It’s All About Job Growth for Phoenix Multifamily, Say InterFace Panelists
With moderator John Lotardo, senior vice president of Commonwealth Land Title Co., at the helm, owners and developers dove into a discussion about Phoenix’s multifamily market — current trends, future activity and more — at the InterFace Phoenix Multifamily Conference on Sept. 11 in Scottsdale.
And the main consensus for the Phoenix market? It’s all about the job growth, absorption is steady and the current activity should continue for the next few years.
Decrease in Homeownership, Increase in Jobs
Overall the marketplace has experienced an increase in job growth, particularly throughout the workforce sector, resulting in a steady need for multifamily housing options across the area.
“Homeownership has gone down approximately 12 percent overall and jobs are increasing,” noted John Rials, executive vice president of Western Wealth Capital.
This trend is creating a more complex demand for housing throughout the market. While there is an increase in jobs, it’s important to note that the majority of those jobs are workforce-level. Developers and owners need to be cognizant of rent ceilings for residents, explained Nicole Wray, senior director with Greystar.
New Audiences, New Exposure
Along with meeting the needs of the continuing influx of renters, owners and developers are navigating the ever-changing demands of residents coupled with new-found exposure from social media platforms and more transparent marketing.
Two main targeted audiences are workforce and millennial tenants; however, each audience is looking for slightly different housing needs. Brett Johnson, vice president of acquisition, West, with Passco, said that each submarket has needs specific to its demographic and targeted audience — whether low density properties with larger floorpans, high density buildings with smaller units or designs in-between.
Mark-Taylor Cos., with more than 19,000 units developed in the Phoenix market, is currently focused on building larger units in lower density configurations with timeless designs and finishings.
“We’ve seen that there are really three things that tenants look for in housing: security, open floorplans and the quality of staff,” said Chris Brozina, executive vice president of Mark-Taylor Cos. “Our main focus is meeting those needs in properties that are universally attractive to a variety of renters.”
Adding Value without Overbuilding
While there may be pockets of overbuilding, Phoenix’s multifamily sector is not overbuilt – yet. Brozina explained that for every 100 jobs created in Phoenix since 1982, there has always been between 13 and 30 units of corresponding apartment demand, resulting in 700 to 9,000 units per year.
While the area’s development pipeline is in line with the historical demand numbers, panelists noted that it’s critical to take into consideration the rent gap from Class A to workforce housing to ensure there is a variety of housing options to meet the needs of tenants.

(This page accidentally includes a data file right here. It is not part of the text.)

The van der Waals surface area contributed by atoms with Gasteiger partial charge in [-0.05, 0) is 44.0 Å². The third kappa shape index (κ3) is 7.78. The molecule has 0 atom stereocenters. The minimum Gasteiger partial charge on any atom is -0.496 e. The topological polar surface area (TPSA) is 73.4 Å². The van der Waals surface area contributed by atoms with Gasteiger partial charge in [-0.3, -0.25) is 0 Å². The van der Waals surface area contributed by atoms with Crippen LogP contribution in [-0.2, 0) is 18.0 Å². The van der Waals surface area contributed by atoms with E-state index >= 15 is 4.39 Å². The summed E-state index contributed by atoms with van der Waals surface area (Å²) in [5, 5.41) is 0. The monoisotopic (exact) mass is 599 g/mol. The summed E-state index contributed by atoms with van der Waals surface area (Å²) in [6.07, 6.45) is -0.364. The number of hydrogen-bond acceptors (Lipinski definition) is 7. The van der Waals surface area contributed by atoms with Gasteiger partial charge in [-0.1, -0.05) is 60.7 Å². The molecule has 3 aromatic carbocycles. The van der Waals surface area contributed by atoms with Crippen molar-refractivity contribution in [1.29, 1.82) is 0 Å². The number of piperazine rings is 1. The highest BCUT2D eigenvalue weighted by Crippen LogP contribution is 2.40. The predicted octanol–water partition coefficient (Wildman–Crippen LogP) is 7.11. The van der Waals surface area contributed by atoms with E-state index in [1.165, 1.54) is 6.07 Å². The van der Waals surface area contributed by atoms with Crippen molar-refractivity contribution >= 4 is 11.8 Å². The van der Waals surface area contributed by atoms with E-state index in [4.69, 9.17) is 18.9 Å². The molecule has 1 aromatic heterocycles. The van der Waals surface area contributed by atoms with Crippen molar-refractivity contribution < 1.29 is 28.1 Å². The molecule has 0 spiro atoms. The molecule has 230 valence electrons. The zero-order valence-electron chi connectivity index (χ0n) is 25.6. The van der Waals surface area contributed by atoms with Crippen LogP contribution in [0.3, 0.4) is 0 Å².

Not all renters are looking for large units decked out with luxury amenities. Some prefer smaller units and walkability while others may prefer a small yard in a low-density property.
Less Fervor, but Holding Steady
Looking forward, the Phoenix market is poised to stay on a healthy course. In the short term, the area is set for positive development and absorption numbers if job growth continues, particularly if developers are cautious with development.
The Phoenix multifamily market is currently in the middle of a development cycle, but Brozina explained that with today’s tight financing environment projects have an average of four years from initial land selection, acquisition and entitlement through completion.
“Mark-Taylor Cos. is building slower than ever before, but for us the slowdown is risk mitigation,” said Brozina. “As a developer-owner, we want to ensure there is a need before building.”
The market has seen a fervor of development and acquisition activity recently. For example, Wray noted that Greystar, which develops and manages multifamily properties, netted 14 buildings in the marketplace this year. But developers are remaining cautious about the prospects for continued economic expansion.
“Economic expansion never dies of old age; it’s always assassinated by monetary or legislative changes,” added Brozina.
The multifamily market always ebbs and flows, and while Phoenix’s intense activity will naturally decrease over the next few years, panelists agreed that the market will still offer plenty development, acquisition and disposition opportunities for multifamily.
— Amy Works